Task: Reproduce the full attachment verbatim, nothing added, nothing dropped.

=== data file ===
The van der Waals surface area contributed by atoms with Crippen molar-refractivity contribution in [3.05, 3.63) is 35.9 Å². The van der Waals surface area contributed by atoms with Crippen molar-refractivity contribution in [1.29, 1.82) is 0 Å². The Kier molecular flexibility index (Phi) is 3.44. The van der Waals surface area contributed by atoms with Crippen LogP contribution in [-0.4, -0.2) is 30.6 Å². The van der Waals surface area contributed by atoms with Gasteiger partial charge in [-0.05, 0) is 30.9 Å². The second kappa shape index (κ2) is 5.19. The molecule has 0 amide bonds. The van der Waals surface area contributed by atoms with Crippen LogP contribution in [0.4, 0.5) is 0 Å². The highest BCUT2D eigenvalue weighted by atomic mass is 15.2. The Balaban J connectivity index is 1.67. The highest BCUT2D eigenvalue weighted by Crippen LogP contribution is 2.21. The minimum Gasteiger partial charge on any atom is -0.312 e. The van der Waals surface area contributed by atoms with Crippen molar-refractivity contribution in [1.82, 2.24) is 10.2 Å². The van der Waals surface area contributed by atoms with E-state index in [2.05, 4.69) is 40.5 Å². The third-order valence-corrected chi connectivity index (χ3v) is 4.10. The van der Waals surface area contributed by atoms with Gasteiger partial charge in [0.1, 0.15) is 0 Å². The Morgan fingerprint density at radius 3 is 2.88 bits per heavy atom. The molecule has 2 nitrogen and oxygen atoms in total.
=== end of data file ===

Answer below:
The van der Waals surface area contributed by atoms with Crippen molar-refractivity contribution in [3.05, 3.63) is 35.9 Å². The van der Waals surface area contributed by atoms with Crippen molar-refractivity contribution in [1.29, 1.82) is 0 Å². The Kier molecular flexibility index (Phi) is 3.44. The van der Waals surface area contributed by atoms with Crippen LogP contribution in [-0.4, -0.2) is 30.6 Å². The van der Waals surface area contributed by atoms with Gasteiger partial charge in [-0.05, 0) is 30.9 Å². The second kappa shape index (κ2) is 5.19. The molecule has 0 amide bonds. The van der Waals surface area contributed by atoms with Crippen LogP contribution in [0.4, 0.5) is 0 Å². The highest BCUT2D eigenvalue weighted by atomic mass is 15.2. The Balaban J connectivity index is 1.67. The highest BCUT2D eigenvalue weighted by Crippen LogP contribution is 2.21. The minimum Gasteiger partial charge on any atom is -0.312 e. The van der Waals surface area contributed by atoms with Crippen molar-refractivity contribution in [1.82, 2.24) is 10.2 Å². The van der Waals surface area contributed by atoms with E-state index in [2.05, 4.69) is 40.5 Å². The third-order valence-corrected chi connectivity index (χ3v) is 4.10. The van der Waals surface area contributed by atoms with Gasteiger partial charge in [0.1, 0.15) is 0 Å². The Morgan fingerprint density at radius 3 is 2.88 bits per heavy atom. The molecule has 2 nitrogen and oxygen atoms in total.